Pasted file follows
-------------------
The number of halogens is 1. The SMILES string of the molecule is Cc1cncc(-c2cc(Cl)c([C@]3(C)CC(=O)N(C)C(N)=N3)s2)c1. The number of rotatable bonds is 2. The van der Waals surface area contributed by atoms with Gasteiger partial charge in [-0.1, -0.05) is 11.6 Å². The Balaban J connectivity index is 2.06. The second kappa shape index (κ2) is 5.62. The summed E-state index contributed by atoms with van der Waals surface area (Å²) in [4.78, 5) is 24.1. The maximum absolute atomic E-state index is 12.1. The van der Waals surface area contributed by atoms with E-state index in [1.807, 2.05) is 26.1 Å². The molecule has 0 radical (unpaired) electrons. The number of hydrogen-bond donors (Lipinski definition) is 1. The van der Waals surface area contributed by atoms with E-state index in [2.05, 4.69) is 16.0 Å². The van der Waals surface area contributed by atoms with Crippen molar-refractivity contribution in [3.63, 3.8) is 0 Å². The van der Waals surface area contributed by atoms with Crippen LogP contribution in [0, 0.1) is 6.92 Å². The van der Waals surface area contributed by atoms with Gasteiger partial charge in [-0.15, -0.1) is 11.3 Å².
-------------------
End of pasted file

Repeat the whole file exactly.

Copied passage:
The number of halogens is 1. The SMILES string of the molecule is Cc1cncc(-c2cc(Cl)c([C@]3(C)CC(=O)N(C)C(N)=N3)s2)c1. The number of rotatable bonds is 2. The van der Waals surface area contributed by atoms with Gasteiger partial charge in [-0.1, -0.05) is 11.6 Å². The Balaban J connectivity index is 2.06. The second kappa shape index (κ2) is 5.62. The summed E-state index contributed by atoms with van der Waals surface area (Å²) in [4.78, 5) is 24.1. The maximum absolute atomic E-state index is 12.1. The van der Waals surface area contributed by atoms with E-state index in [1.807, 2.05) is 26.1 Å². The molecule has 0 radical (unpaired) electrons. The number of hydrogen-bond donors (Lipinski definition) is 1. The van der Waals surface area contributed by atoms with E-state index in [2.05, 4.69) is 16.0 Å². The van der Waals surface area contributed by atoms with Crippen molar-refractivity contribution in [3.63, 3.8) is 0 Å². The van der Waals surface area contributed by atoms with Crippen LogP contribution in [0, 0.1) is 6.92 Å². The van der Waals surface area contributed by atoms with Gasteiger partial charge in [-0.15, -0.1) is 11.3 Å².